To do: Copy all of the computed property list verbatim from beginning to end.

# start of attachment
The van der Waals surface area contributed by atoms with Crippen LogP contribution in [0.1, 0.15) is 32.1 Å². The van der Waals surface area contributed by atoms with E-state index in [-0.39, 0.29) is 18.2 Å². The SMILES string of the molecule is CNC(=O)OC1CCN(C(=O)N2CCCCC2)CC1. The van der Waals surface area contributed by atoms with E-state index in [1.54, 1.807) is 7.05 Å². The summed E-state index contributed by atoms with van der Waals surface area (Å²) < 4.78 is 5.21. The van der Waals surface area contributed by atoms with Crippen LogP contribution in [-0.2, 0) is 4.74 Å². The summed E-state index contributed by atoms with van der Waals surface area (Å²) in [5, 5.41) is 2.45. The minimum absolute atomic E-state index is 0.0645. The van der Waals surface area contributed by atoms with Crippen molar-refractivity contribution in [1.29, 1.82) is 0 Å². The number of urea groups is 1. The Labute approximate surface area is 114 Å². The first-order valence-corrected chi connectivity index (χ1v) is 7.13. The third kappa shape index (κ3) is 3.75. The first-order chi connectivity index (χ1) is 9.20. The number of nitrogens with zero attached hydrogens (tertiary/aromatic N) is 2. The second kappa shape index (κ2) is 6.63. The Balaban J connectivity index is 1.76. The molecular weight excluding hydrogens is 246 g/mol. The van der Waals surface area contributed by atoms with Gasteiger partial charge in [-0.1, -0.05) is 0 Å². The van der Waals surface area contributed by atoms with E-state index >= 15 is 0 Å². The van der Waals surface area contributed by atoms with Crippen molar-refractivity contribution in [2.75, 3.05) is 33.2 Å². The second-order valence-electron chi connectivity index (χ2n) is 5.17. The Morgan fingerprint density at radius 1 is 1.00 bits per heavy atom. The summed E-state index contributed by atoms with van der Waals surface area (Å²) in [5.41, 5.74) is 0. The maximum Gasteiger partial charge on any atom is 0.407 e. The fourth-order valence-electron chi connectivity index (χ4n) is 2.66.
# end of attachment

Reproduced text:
The van der Waals surface area contributed by atoms with Crippen LogP contribution in [0.1, 0.15) is 32.1 Å². The van der Waals surface area contributed by atoms with E-state index in [-0.39, 0.29) is 18.2 Å². The SMILES string of the molecule is CNC(=O)OC1CCN(C(=O)N2CCCCC2)CC1. The van der Waals surface area contributed by atoms with E-state index in [1.54, 1.807) is 7.05 Å². The summed E-state index contributed by atoms with van der Waals surface area (Å²) < 4.78 is 5.21. The van der Waals surface area contributed by atoms with Crippen LogP contribution in [-0.2, 0) is 4.74 Å². The summed E-state index contributed by atoms with van der Waals surface area (Å²) in [5, 5.41) is 2.45. The minimum absolute atomic E-state index is 0.0645. The van der Waals surface area contributed by atoms with Crippen molar-refractivity contribution in [1.29, 1.82) is 0 Å². The number of urea groups is 1. The Labute approximate surface area is 114 Å². The first-order valence-corrected chi connectivity index (χ1v) is 7.13. The third kappa shape index (κ3) is 3.75. The first-order chi connectivity index (χ1) is 9.20. The number of nitrogens with zero attached hydrogens (tertiary/aromatic N) is 2. The second kappa shape index (κ2) is 6.63. The Balaban J connectivity index is 1.76. The molecular weight excluding hydrogens is 246 g/mol. The van der Waals surface area contributed by atoms with Gasteiger partial charge in [-0.1, -0.05) is 0 Å². The van der Waals surface area contributed by atoms with E-state index >= 15 is 0 Å². The van der Waals surface area contributed by atoms with Crippen molar-refractivity contribution in [2.75, 3.05) is 33.2 Å². The second-order valence-electron chi connectivity index (χ2n) is 5.17. The Morgan fingerprint density at radius 1 is 1.00 bits per heavy atom. The summed E-state index contributed by atoms with van der Waals surface area (Å²) in [5.41, 5.74) is 0. The maximum Gasteiger partial charge on any atom is 0.407 e. The fourth-order valence-electron chi connectivity index (χ4n) is 2.66.